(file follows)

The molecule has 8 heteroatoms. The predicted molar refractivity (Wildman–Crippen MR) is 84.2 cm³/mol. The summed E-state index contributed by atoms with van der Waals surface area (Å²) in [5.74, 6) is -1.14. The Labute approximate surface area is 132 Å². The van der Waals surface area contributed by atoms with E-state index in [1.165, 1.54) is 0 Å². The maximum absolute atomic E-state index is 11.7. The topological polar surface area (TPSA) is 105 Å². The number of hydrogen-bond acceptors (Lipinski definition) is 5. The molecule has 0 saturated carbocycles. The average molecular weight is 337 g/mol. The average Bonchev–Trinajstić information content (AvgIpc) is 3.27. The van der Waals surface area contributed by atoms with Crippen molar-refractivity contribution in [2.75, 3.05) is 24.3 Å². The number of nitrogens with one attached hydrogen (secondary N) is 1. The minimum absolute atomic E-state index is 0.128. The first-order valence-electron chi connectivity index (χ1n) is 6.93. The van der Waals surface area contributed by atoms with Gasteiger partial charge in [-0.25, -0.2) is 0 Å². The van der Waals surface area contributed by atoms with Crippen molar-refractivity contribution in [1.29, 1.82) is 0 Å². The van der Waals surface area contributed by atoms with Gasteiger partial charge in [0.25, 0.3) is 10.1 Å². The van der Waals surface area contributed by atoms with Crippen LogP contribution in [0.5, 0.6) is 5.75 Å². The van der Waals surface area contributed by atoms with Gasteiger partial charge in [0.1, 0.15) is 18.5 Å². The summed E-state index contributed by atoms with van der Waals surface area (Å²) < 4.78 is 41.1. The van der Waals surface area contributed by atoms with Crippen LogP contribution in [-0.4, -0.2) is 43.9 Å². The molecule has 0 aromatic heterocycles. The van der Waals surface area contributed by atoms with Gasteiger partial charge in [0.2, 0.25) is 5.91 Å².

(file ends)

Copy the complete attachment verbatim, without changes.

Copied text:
The molecule has 8 heteroatoms. The predicted molar refractivity (Wildman–Crippen MR) is 84.2 cm³/mol. The summed E-state index contributed by atoms with van der Waals surface area (Å²) in [5.74, 6) is -1.14. The Labute approximate surface area is 132 Å². The van der Waals surface area contributed by atoms with E-state index in [1.165, 1.54) is 0 Å². The maximum absolute atomic E-state index is 11.7. The topological polar surface area (TPSA) is 105 Å². The number of hydrogen-bond acceptors (Lipinski definition) is 5. The molecule has 0 saturated carbocycles. The average molecular weight is 337 g/mol. The average Bonchev–Trinajstić information content (AvgIpc) is 3.27. The van der Waals surface area contributed by atoms with Crippen molar-refractivity contribution in [2.75, 3.05) is 24.3 Å². The number of nitrogens with one attached hydrogen (secondary N) is 1. The minimum absolute atomic E-state index is 0.128. The first-order valence-electron chi connectivity index (χ1n) is 6.93. The van der Waals surface area contributed by atoms with Gasteiger partial charge in [-0.25, -0.2) is 0 Å². The van der Waals surface area contributed by atoms with Crippen molar-refractivity contribution in [1.29, 1.82) is 0 Å². The van der Waals surface area contributed by atoms with Gasteiger partial charge in [0.25, 0.3) is 10.1 Å². The van der Waals surface area contributed by atoms with Crippen LogP contribution in [0.5, 0.6) is 5.75 Å². The van der Waals surface area contributed by atoms with Gasteiger partial charge in [0.1, 0.15) is 18.5 Å². The summed E-state index contributed by atoms with van der Waals surface area (Å²) < 4.78 is 41.1. The van der Waals surface area contributed by atoms with Crippen LogP contribution in [-0.4, -0.2) is 43.9 Å². The molecule has 0 aromatic heterocycles. The van der Waals surface area contributed by atoms with Gasteiger partial charge in [0.2, 0.25) is 5.91 Å².